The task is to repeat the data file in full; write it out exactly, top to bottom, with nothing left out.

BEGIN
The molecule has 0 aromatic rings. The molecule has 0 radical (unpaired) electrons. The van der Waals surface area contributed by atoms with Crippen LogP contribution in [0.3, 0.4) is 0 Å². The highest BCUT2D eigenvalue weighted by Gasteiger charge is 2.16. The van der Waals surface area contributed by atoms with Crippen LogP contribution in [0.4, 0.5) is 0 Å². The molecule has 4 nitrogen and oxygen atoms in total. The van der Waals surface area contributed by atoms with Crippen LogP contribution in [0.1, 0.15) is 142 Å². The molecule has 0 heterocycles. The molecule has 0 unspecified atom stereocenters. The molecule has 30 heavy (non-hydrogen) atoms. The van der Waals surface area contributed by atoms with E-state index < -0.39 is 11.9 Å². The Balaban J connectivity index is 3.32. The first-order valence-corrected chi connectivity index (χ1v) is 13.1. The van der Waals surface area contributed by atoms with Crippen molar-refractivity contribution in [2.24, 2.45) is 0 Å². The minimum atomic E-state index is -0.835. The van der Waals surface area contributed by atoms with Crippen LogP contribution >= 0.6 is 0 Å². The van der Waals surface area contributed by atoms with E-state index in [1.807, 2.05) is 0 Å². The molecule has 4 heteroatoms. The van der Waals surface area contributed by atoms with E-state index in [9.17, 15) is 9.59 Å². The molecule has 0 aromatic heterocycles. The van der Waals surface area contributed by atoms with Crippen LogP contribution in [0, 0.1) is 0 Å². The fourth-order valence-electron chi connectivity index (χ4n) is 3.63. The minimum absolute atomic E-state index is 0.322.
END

The molecule has 0 aromatic rings. The molecule has 0 radical (unpaired) electrons. The van der Waals surface area contributed by atoms with Crippen LogP contribution in [0.3, 0.4) is 0 Å². The highest BCUT2D eigenvalue weighted by Gasteiger charge is 2.16. The van der Waals surface area contributed by atoms with Crippen LogP contribution in [0.4, 0.5) is 0 Å². The molecule has 4 nitrogen and oxygen atoms in total. The van der Waals surface area contributed by atoms with Crippen LogP contribution in [0.1, 0.15) is 142 Å². The molecule has 0 heterocycles. The molecule has 0 unspecified atom stereocenters. The molecule has 30 heavy (non-hydrogen) atoms. The van der Waals surface area contributed by atoms with E-state index < -0.39 is 11.9 Å². The Balaban J connectivity index is 3.32. The first-order valence-corrected chi connectivity index (χ1v) is 13.1. The van der Waals surface area contributed by atoms with Crippen molar-refractivity contribution in [2.24, 2.45) is 0 Å². The minimum atomic E-state index is -0.835. The van der Waals surface area contributed by atoms with Crippen LogP contribution >= 0.6 is 0 Å². The van der Waals surface area contributed by atoms with E-state index in [1.807, 2.05) is 0 Å². The molecule has 4 heteroatoms. The van der Waals surface area contributed by atoms with E-state index in [9.17, 15) is 9.59 Å². The molecule has 0 aromatic heterocycles. The van der Waals surface area contributed by atoms with Crippen LogP contribution in [0, 0.1) is 0 Å². The fourth-order valence-electron chi connectivity index (χ4n) is 3.63. The minimum absolute atomic E-state index is 0.322.